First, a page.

A Wikipedia for the invisible rules of college

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A Wikipedia for the invisible rules of college

New students want guidance on how college courses work, what the expectations are, and how to succeed in class. But for low-income or first-generation students, this type of insider information can be difficult to find, writes Beckie Supiano for the Chronicle of Higher Education.

Students who grow up in a “culture of college” often arrive on campus with an understanding of how institutions work and what is expected of them, gleaned from parents and older siblings. First-generation students, however, have no such guides and are left to figure out this hidden curriculum all on their own, explains Ed Venit, a managing director of student success research at EAB.

So Princeton University created an online forum to collect and disseminate academic intel to every Princeton student. The forum, called Principedia, allows current students, faculty, and staff to write detailed analyses of courses. The forum aims to help students learn how to succeed in college, says Dominic Voge, the senior associate director of the university’s McGraw Center for Teaching and Learning.

The forum has entries for about 200 courses and each entry is essentially a “written-down version of a learning consultation,” says Voge. Entries discuss a variety of topics, including which study strategies to use, how the class time is structured, or how to best approach assignments and exams.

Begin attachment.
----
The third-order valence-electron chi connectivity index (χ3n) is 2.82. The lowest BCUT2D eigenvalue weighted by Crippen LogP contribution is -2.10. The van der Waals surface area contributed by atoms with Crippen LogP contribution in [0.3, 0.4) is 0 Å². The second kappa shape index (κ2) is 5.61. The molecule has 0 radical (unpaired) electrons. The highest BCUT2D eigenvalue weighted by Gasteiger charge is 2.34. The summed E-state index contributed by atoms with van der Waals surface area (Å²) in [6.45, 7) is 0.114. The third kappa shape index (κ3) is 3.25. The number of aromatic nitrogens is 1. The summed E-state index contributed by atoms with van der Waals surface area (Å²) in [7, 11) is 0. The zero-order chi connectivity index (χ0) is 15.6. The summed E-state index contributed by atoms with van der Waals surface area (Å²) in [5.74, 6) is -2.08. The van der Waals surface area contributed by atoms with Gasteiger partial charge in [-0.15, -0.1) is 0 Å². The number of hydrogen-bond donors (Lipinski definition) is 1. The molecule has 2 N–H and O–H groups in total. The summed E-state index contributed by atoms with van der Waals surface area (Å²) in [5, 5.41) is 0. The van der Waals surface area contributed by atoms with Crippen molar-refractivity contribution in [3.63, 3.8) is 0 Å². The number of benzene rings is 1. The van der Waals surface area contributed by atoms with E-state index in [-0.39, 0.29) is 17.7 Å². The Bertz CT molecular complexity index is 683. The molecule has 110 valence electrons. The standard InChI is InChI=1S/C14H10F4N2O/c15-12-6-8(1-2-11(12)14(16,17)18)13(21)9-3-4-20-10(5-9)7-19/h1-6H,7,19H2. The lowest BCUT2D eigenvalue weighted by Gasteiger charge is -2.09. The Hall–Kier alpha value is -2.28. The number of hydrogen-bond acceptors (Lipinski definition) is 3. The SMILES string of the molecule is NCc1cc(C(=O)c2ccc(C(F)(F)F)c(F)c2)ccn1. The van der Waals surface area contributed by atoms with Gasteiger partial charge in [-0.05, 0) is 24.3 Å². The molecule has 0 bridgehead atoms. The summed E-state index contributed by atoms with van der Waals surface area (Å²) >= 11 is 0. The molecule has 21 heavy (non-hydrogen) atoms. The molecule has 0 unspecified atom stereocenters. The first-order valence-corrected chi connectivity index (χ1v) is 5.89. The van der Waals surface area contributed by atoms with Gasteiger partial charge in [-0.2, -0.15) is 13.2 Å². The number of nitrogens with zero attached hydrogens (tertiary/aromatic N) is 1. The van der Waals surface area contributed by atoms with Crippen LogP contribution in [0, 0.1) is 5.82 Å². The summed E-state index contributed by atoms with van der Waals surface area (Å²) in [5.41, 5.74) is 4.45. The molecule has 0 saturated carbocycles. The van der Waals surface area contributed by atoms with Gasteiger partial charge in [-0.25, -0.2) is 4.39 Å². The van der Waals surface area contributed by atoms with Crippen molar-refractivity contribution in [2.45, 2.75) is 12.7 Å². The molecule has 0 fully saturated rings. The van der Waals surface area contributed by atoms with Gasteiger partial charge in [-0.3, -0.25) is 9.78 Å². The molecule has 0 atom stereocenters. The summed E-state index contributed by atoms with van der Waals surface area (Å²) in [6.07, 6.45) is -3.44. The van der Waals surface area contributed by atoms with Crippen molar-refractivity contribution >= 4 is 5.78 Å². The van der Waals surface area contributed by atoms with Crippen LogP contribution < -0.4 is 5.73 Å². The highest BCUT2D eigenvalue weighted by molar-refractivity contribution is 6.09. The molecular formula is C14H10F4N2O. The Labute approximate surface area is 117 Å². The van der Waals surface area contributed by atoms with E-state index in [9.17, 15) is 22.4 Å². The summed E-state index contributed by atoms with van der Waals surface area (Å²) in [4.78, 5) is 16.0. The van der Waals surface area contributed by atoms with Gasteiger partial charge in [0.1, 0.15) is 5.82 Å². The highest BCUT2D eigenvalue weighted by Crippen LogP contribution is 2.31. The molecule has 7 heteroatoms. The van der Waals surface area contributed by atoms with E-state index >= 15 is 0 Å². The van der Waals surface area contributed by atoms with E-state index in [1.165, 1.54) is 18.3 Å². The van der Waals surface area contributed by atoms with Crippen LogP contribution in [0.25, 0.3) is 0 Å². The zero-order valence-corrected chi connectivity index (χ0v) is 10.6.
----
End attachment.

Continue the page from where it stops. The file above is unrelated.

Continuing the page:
Two ways to help first-generation students navigate your college’s ‘hidden curriculum’

One entry, for example, offers insight for students considering an “Introduction to Microeconomics” course: “Most students in ECO 100 will earn B-range grades, but this should not discourage them from continuing to take economics courses out of interest. Students might also find that they prefer a certain subject within microeconomics, but it will receive only a lecture or two within ECO 100. Once this prerequisite is finished, students can take more advanced courses that usually give out more A’s, have fewer students, and focus more on specific topics.”

Principedia aims to level the playing field by giving all students access to the invisible rules of college, says Voge. Like many other elite universities Princeton has recently made efforts to admit more students from diverse backgrounds. The forum aims to help these admitted students actually succeed once they’re on campus, says Voge.

Princeton has built a plug-in for other colleges that want to create a similar forum that you can access here. But colleges don’t have to create a new online platform to share course information with students. Institutions can make other small tweaks to help students make informed academic decisions, like making student evaluations available, posting syllabi online, and more effectively promoting courses, writes Supiano (Supiano, Chronicle of Higher Education, 7/26; Principedia, accessed 8/1).

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